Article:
Australian cricketer Steve Smith has once again dived into the world of speculative startup investing, sinking six-figures into an e-commerce company.
According to the Australian Financial Review, Smith has loaded up on shares of Cashrewards as part of their $5.65 million pre-IPO funding round in August. He reportedly paid $200,000 for a total of 700,000 shares, making it his largest publicly-known outlay to date.
Cashrewards is an online shopping rewards program that enables users to get an amount of cashback instantly when shopping at one of their 1,400 partner retailers. The company’s business model involves receiving a commission from the retailers when a purchase is made by a Cashrewards member, similar to a finder’s fee, then that commission is split with the member as an incentive for using the platform.
Also investing in the company as part of the recent funding round was the Fitzpatrick family office, which co-founded Wotif.com. The platform’s fundraising comes as a final cash injection prior to an anticipated listing on the ASX in the near-term. The IPO, which is being handled by Moelis and Ord Minnett, is expected to see the company raise roughly $40 million for a market capitalisation of between $120 million and $150 million.
It’s unclear how much Steve Smith stands to gain if and when Cashrewards goes public, but it wouldn’t be the first time he’s hit an investment for six. His off-field abilities were first confirmed with his success investing in cult mattress retailer Koala, which saw his $100,000 outlay for a 10% stake grow to be worth a whopping $13.7 million earlier this year. As of early 2020, Koala claims to have sold over 300,000 mattresses, and I’d speculate that their sales rate has only increased with Australia spending more time at home in 2020.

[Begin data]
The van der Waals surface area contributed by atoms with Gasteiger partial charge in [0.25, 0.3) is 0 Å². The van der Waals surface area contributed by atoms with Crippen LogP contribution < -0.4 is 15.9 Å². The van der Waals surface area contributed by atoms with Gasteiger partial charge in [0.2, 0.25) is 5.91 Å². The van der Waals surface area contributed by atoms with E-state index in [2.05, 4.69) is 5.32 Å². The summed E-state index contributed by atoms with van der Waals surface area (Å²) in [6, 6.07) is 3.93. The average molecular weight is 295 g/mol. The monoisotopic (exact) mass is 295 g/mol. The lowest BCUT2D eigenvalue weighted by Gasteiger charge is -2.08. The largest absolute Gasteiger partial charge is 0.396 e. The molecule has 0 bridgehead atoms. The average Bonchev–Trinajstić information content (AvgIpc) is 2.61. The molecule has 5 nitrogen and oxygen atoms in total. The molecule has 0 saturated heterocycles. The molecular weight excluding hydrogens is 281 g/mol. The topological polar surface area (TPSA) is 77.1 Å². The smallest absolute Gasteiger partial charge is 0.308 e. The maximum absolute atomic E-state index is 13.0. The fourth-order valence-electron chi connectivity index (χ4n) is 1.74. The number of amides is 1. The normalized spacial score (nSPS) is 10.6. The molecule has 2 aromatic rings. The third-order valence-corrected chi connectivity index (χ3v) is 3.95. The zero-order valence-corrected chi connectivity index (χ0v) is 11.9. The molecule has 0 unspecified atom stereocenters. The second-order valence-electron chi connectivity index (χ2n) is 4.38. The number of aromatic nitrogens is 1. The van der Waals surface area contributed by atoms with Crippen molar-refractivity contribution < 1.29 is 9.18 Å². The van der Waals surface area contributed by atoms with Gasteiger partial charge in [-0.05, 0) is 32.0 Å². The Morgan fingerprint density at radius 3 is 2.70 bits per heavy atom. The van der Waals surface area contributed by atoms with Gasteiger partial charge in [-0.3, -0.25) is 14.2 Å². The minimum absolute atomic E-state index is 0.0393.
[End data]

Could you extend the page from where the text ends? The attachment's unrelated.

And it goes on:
Less publicised is his early investment in online photography marketplace Snappr in 2016, which he also put $100,000 into. To date, this stake has seen growth of around 600%. Snappr – which calls itself “the Uber of photography” – contracts freelance photographers and matches them to users looking to get shots taken. They claim to have matched photographers to jobs for 172 of the Fortune 500 companies and shoots for over 50,000 restaurant menus, all coordinated by their algorithm. Smith’s purchase in 2016 was in for a 4% stake in the company, at which point almost no photoshoots had taken place yet.
Combined with his cricket-related income and endorsements, this hustle off the field has seen the batsman’s wealth grow to lucrative heights. In the AFR’s Young Rich List for 2019, he had an estimated net worth of $31 million – enough to make him one of the wealthiest Australians under 40. The AFR believes that Smith’s Koala gain alone has earned him more than his entire cricketing career. Ex-captain Michael Clarke was the only cricketer to trump him on the list, with a net worth of $42 million and 11 more years under his belt.
We’ll be watching Steve Smith’s future investing antics with great interest. For an in-depth look at his huge Koala windfall, read the full story here.